Date of Award

1-1-2004

Degree Type

Thesis

Degree Name

Doctor of Philosophy

School

school of Psychology

Faculty

Faculty of Community Services, Education and Social Sciences

First Advisor

Dr Elizabeth Kaczmarek

Abstract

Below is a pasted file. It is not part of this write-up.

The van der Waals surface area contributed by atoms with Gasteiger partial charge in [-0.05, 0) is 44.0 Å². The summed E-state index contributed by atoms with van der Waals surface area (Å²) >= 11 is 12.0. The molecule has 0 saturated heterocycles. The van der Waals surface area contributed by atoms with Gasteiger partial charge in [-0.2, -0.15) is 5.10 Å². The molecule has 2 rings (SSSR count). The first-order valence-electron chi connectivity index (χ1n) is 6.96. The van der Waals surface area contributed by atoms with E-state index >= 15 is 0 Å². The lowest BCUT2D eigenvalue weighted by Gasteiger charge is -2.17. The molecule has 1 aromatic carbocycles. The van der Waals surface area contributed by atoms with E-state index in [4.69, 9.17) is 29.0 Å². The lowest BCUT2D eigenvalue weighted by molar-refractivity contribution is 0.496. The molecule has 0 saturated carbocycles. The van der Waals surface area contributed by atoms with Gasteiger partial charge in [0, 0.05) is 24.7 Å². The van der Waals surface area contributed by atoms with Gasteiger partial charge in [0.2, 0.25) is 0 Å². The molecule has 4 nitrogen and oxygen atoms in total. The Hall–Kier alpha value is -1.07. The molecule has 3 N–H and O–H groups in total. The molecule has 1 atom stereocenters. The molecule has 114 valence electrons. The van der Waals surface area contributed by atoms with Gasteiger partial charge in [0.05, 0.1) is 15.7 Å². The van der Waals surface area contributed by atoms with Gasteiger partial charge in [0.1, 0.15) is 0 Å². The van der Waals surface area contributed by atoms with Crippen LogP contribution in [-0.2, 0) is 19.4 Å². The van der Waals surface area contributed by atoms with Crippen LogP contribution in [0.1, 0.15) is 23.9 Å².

Recent research has demonstrated that exposure to prevention programs can decrease the incidence of depressive symptomatology in children. Universal prevention programs for children younger than 10 years of age are scarce. The current study examined the effectiveness of an eight week cognitive-behavioural prevention program in decreasing depressive symptoms and anxiety and, promoting a more optimistic explanatory style in children aged 8 to 11 years. Effectiveness of the program for children with initially low or high scores based on the pre-intervention median score of the Children's Depression Inventory (CDI; Kovacs, 1992) scores was also examined. Children were matched on grade and initial CDI score. Forty four children were allocated to the experimental group and participated in the program and 47 children were allocated to the wait-list control group. Comparisons of the experimental and control groups CDI, Revised Children's Manifest Anxiety Scale (Reynolds & Richmond, 2000) and Children's Attributional Style Questionnaire (Seligman et al., 1984) scores at post intervention and the six months follow-up found no significant differences. Additionally no significant differences were found between the initially high and low symptomatic children across time. It was concluded that the current program had little effect in preventing depressive symptoms in children when applied at an universal level. Future research on the Positive Thinking program will clarify the effectiveness of the current program in decreasing depressive symptoms in children.

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